SHUBHDA CHAUDHARY | 10 DECEMBER, 2018
French president to address the nation tonight
As more than 125,000 or ‘Yellow Vest’ protestors or gilets jaunes demonstrate against French President Emmanuel Macron in France, the government has deployed 90,000 police officers to control the situation. Around 1,220 people have been taken into custody, the Interior Ministry reported.
The use of tear gas against the demonstrators led to a political uproar. Macron’s approval rating has fallen to 23%, a reflection of his presidency the past 18 months, as demonstrators name him ‘Louis 16’ and ‘President of the Rich’. Protest related violence has been concentrated in Paris, though the entire French countryside has witnessed shutdowns.
For insight into the yellow vest demonstrations rocking France, we interviewed Alexander Seale, a freelance correspondent for BBC Afrique and London correspondent for Radio France International.
What caused the Yellow Vest protests in France?
The Yellow Vests began as a movement among a few people in lower middle class rural France, protesting a new eco-tax on fuel they felt would push their budgets over the edge. One has to note that there is no leader or unions behind these protests. They started on social media.
This Saturday, December 8 is the fourth weekend of violent protests, named after the yellow high-visibility jackets French motorists must carry in their vehicles.
Last Saturday was also extremely violent. As we know the Arc de Triomphe was tagged, many shops were looted and cars were burned. This wasn’t only in Paris. It happened and is happening in almost every region in France.
Is it along the same lines as the May 1968 protests?
The other day, Left-wing daily newspaper Libération said: “Paris has undoubtedly experienced the most violent rallies since the events of May ‘68.” The paper notes the “heterogeneity” of the protesters - from nationalists and far-right student groups to hard-left militants and anarchists.
Why are demonstrators demanding the resignation of Emmanuel Marcon?
You are right to say protestors have been asking for President Macron to resign but I don’t think he will. Macron’s first step when he was elected in May 2017 was to slash the wealth tax for the mega-rich, while cutting money from poor people’s housing benefits.
Lots of protestors think that is unfair. France is rising up and the Yellow Vests think Macron is staying silent. They also think he is the ‘president for the rich’.
Are anarchists and far-right protestors infiltrating these protests?
Yes, most of the protestors who are the ‘casseurs’ or violent demonstrators are either anarchists or from the Far Right. Some Yellow Vests demonstrators have come out against the violence.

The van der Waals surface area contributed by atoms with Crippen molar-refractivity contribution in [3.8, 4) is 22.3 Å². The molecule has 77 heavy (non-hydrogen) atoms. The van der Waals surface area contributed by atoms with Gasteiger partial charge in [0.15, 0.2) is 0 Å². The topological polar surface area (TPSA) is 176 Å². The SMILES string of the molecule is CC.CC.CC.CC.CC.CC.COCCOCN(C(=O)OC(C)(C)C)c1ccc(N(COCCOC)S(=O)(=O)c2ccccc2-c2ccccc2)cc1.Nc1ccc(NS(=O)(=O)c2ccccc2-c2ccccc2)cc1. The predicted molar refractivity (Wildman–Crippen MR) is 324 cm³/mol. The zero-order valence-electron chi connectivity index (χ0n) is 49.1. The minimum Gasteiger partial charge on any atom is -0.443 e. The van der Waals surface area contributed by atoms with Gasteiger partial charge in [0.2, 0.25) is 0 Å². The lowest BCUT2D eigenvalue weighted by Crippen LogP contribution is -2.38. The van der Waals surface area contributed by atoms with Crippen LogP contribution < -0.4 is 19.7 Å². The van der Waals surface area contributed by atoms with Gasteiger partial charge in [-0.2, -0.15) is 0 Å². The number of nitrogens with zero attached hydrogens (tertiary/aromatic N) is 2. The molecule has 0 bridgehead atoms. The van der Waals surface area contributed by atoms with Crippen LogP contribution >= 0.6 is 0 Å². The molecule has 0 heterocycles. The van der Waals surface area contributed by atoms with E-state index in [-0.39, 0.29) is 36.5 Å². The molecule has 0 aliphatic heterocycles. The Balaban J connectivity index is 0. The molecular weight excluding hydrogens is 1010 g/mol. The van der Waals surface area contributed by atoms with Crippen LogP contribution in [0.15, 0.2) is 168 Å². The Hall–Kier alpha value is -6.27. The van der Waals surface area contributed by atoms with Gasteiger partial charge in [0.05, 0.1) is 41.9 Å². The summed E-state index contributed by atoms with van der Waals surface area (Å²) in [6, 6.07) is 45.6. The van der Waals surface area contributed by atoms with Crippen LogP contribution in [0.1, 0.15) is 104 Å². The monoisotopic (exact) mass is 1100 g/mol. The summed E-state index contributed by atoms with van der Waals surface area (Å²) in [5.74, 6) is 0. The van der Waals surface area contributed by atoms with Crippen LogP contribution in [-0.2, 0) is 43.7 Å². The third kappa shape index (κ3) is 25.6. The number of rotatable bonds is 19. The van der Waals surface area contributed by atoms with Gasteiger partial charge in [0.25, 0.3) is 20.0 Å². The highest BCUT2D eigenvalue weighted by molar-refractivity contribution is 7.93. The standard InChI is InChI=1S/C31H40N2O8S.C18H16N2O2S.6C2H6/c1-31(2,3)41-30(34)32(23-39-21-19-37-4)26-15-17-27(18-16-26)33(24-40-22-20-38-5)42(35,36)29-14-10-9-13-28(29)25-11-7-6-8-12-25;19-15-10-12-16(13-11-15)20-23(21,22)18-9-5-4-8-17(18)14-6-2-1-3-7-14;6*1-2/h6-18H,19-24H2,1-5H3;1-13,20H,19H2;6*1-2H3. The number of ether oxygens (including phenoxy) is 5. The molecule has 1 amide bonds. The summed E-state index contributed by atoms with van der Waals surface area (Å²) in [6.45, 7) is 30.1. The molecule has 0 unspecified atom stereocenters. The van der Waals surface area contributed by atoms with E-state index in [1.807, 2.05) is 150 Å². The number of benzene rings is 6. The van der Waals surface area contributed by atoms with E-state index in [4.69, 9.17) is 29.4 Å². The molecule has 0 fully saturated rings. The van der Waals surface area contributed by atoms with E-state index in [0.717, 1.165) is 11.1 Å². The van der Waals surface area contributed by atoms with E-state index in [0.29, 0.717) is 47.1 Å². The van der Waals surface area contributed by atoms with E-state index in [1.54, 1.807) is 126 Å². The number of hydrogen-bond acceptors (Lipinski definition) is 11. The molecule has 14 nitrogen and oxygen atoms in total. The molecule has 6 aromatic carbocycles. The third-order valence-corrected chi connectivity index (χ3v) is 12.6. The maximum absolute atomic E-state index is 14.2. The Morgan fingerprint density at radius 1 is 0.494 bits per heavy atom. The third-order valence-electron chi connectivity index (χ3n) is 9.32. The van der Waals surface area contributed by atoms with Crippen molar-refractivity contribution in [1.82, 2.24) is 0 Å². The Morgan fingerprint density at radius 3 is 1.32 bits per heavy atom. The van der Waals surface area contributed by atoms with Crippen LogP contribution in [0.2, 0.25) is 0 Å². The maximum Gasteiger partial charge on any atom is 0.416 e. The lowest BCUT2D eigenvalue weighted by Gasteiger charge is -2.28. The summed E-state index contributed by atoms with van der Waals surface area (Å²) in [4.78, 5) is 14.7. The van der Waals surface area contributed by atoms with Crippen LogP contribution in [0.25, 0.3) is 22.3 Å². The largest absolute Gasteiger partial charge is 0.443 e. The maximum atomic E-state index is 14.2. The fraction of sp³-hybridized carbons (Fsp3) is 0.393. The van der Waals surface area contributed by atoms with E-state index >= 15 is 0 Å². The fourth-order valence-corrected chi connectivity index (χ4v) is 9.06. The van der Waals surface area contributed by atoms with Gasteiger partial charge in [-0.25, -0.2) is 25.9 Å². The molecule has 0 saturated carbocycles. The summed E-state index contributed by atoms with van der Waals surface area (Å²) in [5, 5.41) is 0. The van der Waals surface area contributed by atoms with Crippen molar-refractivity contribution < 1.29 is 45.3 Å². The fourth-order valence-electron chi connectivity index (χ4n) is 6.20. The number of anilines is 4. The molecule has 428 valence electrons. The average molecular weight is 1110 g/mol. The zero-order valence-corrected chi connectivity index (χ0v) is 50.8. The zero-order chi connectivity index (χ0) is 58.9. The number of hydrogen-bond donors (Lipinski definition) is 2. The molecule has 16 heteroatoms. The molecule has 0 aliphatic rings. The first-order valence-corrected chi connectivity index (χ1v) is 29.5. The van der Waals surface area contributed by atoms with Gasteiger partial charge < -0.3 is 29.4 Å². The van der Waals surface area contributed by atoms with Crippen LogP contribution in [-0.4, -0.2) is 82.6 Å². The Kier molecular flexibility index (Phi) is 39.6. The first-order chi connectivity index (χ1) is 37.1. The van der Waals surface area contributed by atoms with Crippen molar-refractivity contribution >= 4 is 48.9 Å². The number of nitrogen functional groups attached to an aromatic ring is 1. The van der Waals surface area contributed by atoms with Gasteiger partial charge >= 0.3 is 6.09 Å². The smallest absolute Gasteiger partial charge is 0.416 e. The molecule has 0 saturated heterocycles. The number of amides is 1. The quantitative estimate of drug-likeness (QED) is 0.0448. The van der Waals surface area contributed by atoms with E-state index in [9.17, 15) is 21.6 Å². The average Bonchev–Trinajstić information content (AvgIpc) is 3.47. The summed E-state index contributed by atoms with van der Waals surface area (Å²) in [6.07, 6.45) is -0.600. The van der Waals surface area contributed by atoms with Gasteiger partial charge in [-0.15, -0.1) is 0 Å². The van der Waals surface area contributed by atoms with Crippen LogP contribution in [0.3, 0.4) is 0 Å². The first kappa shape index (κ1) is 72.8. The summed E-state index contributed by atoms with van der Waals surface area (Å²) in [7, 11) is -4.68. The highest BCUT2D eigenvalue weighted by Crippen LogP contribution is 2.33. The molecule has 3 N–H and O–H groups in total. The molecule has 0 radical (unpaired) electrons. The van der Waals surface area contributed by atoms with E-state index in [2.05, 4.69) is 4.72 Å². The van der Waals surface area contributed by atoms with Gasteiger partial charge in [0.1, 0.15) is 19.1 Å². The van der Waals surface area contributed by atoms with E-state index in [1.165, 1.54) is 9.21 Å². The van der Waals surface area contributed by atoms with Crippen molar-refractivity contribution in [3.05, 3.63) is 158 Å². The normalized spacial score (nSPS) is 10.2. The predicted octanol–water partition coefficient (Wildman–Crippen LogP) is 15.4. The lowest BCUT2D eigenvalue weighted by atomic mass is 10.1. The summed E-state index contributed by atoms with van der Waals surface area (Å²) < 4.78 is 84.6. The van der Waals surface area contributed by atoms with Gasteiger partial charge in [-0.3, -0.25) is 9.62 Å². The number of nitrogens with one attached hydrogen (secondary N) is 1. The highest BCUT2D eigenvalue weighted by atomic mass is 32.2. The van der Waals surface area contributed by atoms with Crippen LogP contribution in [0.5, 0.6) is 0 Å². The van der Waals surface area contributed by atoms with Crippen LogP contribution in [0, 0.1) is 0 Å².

Does France have an alternative to Emmanuel Macron?
France does not have an alternative to Emmanuel Macron. As you know his Party La République en Marche! (The Republic on the Move) swept the elections to the French National Assembly.
Macron was elected against Far-Right candidate Marine Le Pen. There is no one else who can replace him. Macron said he wanted to unite France. It takes time and he can’t do it in one day. I know there is anger but he is trying his best with important reforms.
Will freezing gas and electricity prices for 2019 resolve the crisis?
It is too early to say if freezing gas and electricity will calm things down. As you know measures were announced last week but they didn’t really change anything. We will have to wait and see what Macron will say next week.
As I said above these Yellow Vests protests started on the social media. So it is hard for the French government to talk to anyone and find a compromise.
Does the immigration and refugee crisis have any role in these protests?
Some issues regarding immigration especially in Calais have been a problem. Some Yellow Vests think that migrants are stealing their jobs. They are not.
How will the opposition encash the Paris Protests?
Far-Right Leader Marine Le Pen incited the Yellow Vests to demonstrate on the Champs-Élysées (in central Paris) while Jean-Luc Melenchon of the far Left demonstrated in Marseille, and the MP Francois Ruffin demonstrated in his local constituency.
Opposition leaders and politicians are all divided regarding the Yellow Vests Protests.
Will the televised address by Emmanuel Marcon on Tuesday have any impact?
Macron didn’t react to the protests last week. We will have to wait and see what Emmanuel Macron will say this week about the Yellow Vests.
He was in Argentina last Saturday for the G20 but on Sunday when he came back he visited the Arc de Triomphe which was tagged, and an avenue off the Place de l’Etoile in Paris to thank firemen and policemen. For the moment we don’t know if there will be protests next Saturday.
His Prime Minister Edouard Philippe and the minister of the interior were on the front line last week.
It was stated that Macron would meet the association of local elected officials, employer’s organisations and trade-union representatives on Monday. Whether or not any proposed reform or dialogue will have concrete impact would take time to analyse.
(French President Emmanuel Macron will deliver a televised address at 8 pm Paris time, tonight December 10.)